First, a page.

The construction of such a hypothetical market is not a novelty in the law. Our problem is essentially analogous to that faced by a court attempting to determine the market value of property being taken by condemnation. Since each piece of property is unique, direct proof of market value at the time of taking is not available. However, market value can be established by indirection. This is done by taking the sales price in the open market at which comparable pieces of property within reasonable proximity to the taken property were traded at approximately the time of the taking. Similarly, we are able to infer the market value of the services of employees before us from evidence of wages paid for comparable services in reasonably similar labor markets.

Even under the value of service approach embodies in Kilgallon's testimony, that like pay ought to be given for like work, some control must be imposed upon the sample utilized. For example, in this case Connell's testimony demonstrates that variables other than value of service determine wage rates in Minnesota and Ohio. Unless we have some control on these extraneous variables, we would not in fact be allowing like pay for like work. Rather, we would be compensating Omaha firemen at a level dictated by economic circumstances which do not affect their wage rates. A hypothetical may illustrate this problem. If the cost of living in an area is much higher than that in Nebraska, presumably employees in that area will have higher wages than those in Nebraska, not because there is any difference in the value of their services, but because, in effect, they are being paid in inflated dollars, vis a vis those paid to employees in Nebraska.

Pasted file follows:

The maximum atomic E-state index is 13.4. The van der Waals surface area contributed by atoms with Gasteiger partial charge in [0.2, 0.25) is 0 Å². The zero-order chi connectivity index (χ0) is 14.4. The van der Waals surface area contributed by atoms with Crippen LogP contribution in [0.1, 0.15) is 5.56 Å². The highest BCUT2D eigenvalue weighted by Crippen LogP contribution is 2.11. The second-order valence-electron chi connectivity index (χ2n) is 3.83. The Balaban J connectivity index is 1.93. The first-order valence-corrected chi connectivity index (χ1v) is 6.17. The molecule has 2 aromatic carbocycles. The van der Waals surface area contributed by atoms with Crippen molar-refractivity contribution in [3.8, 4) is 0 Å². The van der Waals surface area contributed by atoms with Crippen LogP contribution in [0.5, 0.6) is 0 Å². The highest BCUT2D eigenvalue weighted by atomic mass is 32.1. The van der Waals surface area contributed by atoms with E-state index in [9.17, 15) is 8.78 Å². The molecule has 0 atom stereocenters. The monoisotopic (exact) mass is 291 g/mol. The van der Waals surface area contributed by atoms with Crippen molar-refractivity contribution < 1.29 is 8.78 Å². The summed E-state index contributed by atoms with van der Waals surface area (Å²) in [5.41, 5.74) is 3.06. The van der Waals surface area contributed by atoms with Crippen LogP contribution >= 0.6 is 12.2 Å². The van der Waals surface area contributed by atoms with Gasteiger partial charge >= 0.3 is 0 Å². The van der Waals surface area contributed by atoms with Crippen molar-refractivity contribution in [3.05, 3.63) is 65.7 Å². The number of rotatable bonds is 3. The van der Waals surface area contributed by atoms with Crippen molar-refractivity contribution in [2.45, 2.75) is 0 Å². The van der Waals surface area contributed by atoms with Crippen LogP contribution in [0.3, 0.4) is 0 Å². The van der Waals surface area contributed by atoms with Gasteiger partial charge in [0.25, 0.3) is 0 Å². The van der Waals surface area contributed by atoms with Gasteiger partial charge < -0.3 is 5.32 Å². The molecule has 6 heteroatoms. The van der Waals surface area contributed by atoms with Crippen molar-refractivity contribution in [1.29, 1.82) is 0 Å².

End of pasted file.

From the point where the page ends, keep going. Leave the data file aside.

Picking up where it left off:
The testimony of Connell demonstrates that wage rates paid in Ohio and Minnesota are significantly higher than those in Nebraska because of the presence of unionization and intensive manufacturing. It is a reasonable inference from his testimony that since wage rates generally are higher because of these factors, the salaries paid to employees in the public sector in those States would likewise be elevated above levels that would prevail in States where neither unionization nor manufacturing were so prevalent. That being the case, the salary levels for firemen in Ohio and Minnesota cannot be taken as determinative of the wage level that would prevail in a free market for such services in the City of Omaha.